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Students required to download contact tracing phone app for Fall semester; details remain vague

Students at Westminster College will be required to download a new tracking app — called “Westminster Safe” — during the Fall semester (Lauren Shoughro)

Students at Westminster College will be required to download a new tracking app — called “Westminster Safe” — during the Fall semester in an effort to track and prevent the spread of the coronavirus, the school announced Aug. 10. 

However, details surrounding the app remain vague as the school has not released information on where to download the system or how it will enforce usage. As of Tuesday, the college confirmed the development of the app was delayed, so these decisions are not yet finalized. 

The app, created by alum Taymour Semnani, tracks who students have been close to for more than 15 minutes. The system then uses the data to alert those who have been in contact with someone who tested positive for COVID-19. 

“No data are collected by the College or any third party,” said Daniel Cairo, interim dean of students, in a mass email sent out to students. “Data are stored on your smartphone only.”

That way, Cairo said, the app doesn’t identify who is who — it only notifies a student when their device has been in proximity to another device whose user has been infected. 

“Community adoption of ‘Westminster Safe’ is a key part of keeping you, and our entire campus community, healthy and safe,” Cairo said. 

It’s not immediately clear how the college will enforce students to use the app, or how it will guarantee the safety of students’ privacy.

However, the requirement has been met with some hesitation from students — with varying levels of support and disagreement.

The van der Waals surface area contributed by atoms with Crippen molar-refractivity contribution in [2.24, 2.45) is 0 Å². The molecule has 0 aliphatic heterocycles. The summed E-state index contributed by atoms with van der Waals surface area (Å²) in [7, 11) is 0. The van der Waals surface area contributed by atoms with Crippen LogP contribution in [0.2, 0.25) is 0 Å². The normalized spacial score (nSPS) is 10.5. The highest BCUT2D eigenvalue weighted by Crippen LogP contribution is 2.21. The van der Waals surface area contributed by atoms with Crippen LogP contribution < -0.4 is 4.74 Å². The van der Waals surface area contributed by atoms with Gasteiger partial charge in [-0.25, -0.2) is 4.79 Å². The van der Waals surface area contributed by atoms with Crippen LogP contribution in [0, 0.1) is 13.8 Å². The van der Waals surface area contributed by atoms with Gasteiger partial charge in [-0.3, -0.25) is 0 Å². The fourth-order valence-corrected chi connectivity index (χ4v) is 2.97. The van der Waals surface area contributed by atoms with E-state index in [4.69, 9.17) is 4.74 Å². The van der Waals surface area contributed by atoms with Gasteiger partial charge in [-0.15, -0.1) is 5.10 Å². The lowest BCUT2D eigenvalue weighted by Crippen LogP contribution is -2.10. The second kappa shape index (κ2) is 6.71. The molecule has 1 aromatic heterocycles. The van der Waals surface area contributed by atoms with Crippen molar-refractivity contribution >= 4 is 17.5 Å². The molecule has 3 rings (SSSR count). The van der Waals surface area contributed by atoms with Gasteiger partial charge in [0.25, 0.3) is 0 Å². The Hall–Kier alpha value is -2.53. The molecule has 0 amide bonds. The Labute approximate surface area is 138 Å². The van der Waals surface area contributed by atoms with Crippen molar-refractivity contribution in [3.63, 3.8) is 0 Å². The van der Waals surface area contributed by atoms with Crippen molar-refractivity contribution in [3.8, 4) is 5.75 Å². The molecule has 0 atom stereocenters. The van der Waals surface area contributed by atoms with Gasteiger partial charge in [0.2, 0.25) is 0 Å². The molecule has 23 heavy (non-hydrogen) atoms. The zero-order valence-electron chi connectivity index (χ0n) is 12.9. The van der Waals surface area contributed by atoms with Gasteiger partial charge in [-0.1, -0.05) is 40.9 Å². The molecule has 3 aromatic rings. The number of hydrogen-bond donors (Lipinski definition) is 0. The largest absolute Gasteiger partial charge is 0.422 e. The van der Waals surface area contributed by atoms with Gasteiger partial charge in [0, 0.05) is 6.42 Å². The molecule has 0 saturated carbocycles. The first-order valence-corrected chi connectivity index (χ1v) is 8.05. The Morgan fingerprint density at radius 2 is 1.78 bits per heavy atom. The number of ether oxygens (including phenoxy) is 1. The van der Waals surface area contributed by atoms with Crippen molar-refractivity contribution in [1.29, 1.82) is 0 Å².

“I understand the intention, but I am deeply skeptical on how to enforce it,” said Blaine Whitford, a senior history major. “You have this data — how are you going to make sure […] people’s data is protected?”

Whitford noted he would feel more secure in the decision if he knew what company was storing the data. Simply stating the app was created by a Westminster alum isn’t enough, he said. 

“I’d like to know how is this being paid for?” he said. “I’m also interested in knowing the background and information on the company […] I want to know what that company has worked on in the past.”

Despite the uncertainty, Whitford said he understands contact tracing is important. However, he thinks the initiative for a tracking app is only the first step. 

“Westminster students don’t just live and exist at Westminster,” he said. “It would be different if we were a boarding school […] and five months at a time we just interacted with other students and we didn’t go anywhere. But that’s not realistic. It’s useful in a limited capacity.” 


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Cami Mondeaux is a senior communication major with a minor in sociology. She’s worked in journalism for three years completing several internships in radio as well as a print internship stationed in Washington, D.C. Now, Cami works as a reporter and digital content producer for KSL NewsRadio covering breaking news and local government. When she doesn’t have her nose stuck in the headlines, Cami enjoys listening to podcasts, drinking iced coffee and continuing her quest to find the tastiest burrito in Salt Lake City.

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